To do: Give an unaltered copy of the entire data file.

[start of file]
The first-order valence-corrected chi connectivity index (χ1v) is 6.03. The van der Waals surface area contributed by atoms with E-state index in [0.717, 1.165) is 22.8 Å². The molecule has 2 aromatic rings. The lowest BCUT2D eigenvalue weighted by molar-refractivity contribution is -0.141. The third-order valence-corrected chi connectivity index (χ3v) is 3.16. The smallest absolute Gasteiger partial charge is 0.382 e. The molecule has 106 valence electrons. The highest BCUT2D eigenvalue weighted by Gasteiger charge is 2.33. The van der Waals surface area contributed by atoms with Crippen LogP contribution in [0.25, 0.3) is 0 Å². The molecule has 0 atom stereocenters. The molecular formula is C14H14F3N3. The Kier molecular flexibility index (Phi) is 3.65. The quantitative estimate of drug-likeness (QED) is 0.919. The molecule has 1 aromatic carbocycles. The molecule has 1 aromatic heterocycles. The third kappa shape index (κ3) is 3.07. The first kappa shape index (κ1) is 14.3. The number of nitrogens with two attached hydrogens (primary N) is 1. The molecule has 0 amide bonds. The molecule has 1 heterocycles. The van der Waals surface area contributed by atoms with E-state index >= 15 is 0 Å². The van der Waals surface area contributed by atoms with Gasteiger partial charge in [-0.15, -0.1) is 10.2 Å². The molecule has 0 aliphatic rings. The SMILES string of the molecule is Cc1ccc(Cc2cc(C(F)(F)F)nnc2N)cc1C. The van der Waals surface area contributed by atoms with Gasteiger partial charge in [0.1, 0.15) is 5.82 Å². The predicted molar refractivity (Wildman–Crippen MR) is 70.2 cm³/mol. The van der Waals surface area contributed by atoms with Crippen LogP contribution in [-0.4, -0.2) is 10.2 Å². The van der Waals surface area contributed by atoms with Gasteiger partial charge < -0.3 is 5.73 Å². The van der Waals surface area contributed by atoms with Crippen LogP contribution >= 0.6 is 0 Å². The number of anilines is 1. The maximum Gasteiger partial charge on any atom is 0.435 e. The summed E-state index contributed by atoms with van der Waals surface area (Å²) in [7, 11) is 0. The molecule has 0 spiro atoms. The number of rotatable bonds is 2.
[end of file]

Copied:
The first-order valence-corrected chi connectivity index (χ1v) is 6.03. The van der Waals surface area contributed by atoms with E-state index in [0.717, 1.165) is 22.8 Å². The molecule has 2 aromatic rings. The lowest BCUT2D eigenvalue weighted by molar-refractivity contribution is -0.141. The third-order valence-corrected chi connectivity index (χ3v) is 3.16. The smallest absolute Gasteiger partial charge is 0.382 e. The molecule has 106 valence electrons. The highest BCUT2D eigenvalue weighted by Gasteiger charge is 2.33. The van der Waals surface area contributed by atoms with Crippen LogP contribution in [0.25, 0.3) is 0 Å². The molecule has 0 atom stereocenters. The molecular formula is C14H14F3N3. The Kier molecular flexibility index (Phi) is 3.65. The quantitative estimate of drug-likeness (QED) is 0.919. The molecule has 1 aromatic carbocycles. The molecule has 1 aromatic heterocycles. The third kappa shape index (κ3) is 3.07. The first kappa shape index (κ1) is 14.3. The number of nitrogens with two attached hydrogens (primary N) is 1. The molecule has 0 amide bonds. The molecule has 1 heterocycles. The van der Waals surface area contributed by atoms with E-state index >= 15 is 0 Å². The van der Waals surface area contributed by atoms with Gasteiger partial charge in [-0.15, -0.1) is 10.2 Å². The molecule has 0 aliphatic rings. The SMILES string of the molecule is Cc1ccc(Cc2cc(C(F)(F)F)nnc2N)cc1C. The van der Waals surface area contributed by atoms with Gasteiger partial charge in [0.1, 0.15) is 5.82 Å². The predicted molar refractivity (Wildman–Crippen MR) is 70.2 cm³/mol. The van der Waals surface area contributed by atoms with Crippen LogP contribution in [-0.4, -0.2) is 10.2 Å². The van der Waals surface area contributed by atoms with Gasteiger partial charge < -0.3 is 5.73 Å². The van der Waals surface area contributed by atoms with Crippen LogP contribution >= 0.6 is 0 Å². The number of anilines is 1. The maximum Gasteiger partial charge on any atom is 0.435 e. The summed E-state index contributed by atoms with van der Waals surface area (Å²) in [7, 11) is 0. The molecule has 0 spiro atoms. The number of rotatable bonds is 2.